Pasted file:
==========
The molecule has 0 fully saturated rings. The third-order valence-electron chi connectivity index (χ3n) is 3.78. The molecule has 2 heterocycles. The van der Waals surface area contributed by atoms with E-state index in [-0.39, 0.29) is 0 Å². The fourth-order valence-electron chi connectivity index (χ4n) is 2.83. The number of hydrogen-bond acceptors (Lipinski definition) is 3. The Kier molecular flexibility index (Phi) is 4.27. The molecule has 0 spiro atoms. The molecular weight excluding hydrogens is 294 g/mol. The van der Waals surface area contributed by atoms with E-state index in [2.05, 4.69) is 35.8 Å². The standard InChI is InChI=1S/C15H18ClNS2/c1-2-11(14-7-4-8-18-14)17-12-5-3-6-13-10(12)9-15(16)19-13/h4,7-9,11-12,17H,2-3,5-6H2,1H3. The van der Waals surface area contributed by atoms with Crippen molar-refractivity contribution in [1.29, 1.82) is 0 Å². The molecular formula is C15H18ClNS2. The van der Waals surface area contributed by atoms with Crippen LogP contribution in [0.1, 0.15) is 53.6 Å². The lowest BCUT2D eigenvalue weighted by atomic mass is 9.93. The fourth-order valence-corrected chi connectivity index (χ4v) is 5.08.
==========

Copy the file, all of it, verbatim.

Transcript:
The molecule has 0 fully saturated rings. The third-order valence-electron chi connectivity index (χ3n) is 3.78. The molecule has 2 heterocycles. The van der Waals surface area contributed by atoms with E-state index in [-0.39, 0.29) is 0 Å². The fourth-order valence-electron chi connectivity index (χ4n) is 2.83. The number of hydrogen-bond acceptors (Lipinski definition) is 3. The Kier molecular flexibility index (Phi) is 4.27. The molecule has 0 spiro atoms. The molecular weight excluding hydrogens is 294 g/mol. The van der Waals surface area contributed by atoms with E-state index in [2.05, 4.69) is 35.8 Å². The standard InChI is InChI=1S/C15H18ClNS2/c1-2-11(14-7-4-8-18-14)17-12-5-3-6-13-10(12)9-15(16)19-13/h4,7-9,11-12,17H,2-3,5-6H2,1H3. The van der Waals surface area contributed by atoms with Crippen molar-refractivity contribution in [1.29, 1.82) is 0 Å². The molecular formula is C15H18ClNS2. The van der Waals surface area contributed by atoms with Crippen LogP contribution in [0.1, 0.15) is 53.6 Å². The lowest BCUT2D eigenvalue weighted by atomic mass is 9.93. The fourth-order valence-corrected chi connectivity index (χ4v) is 5.08.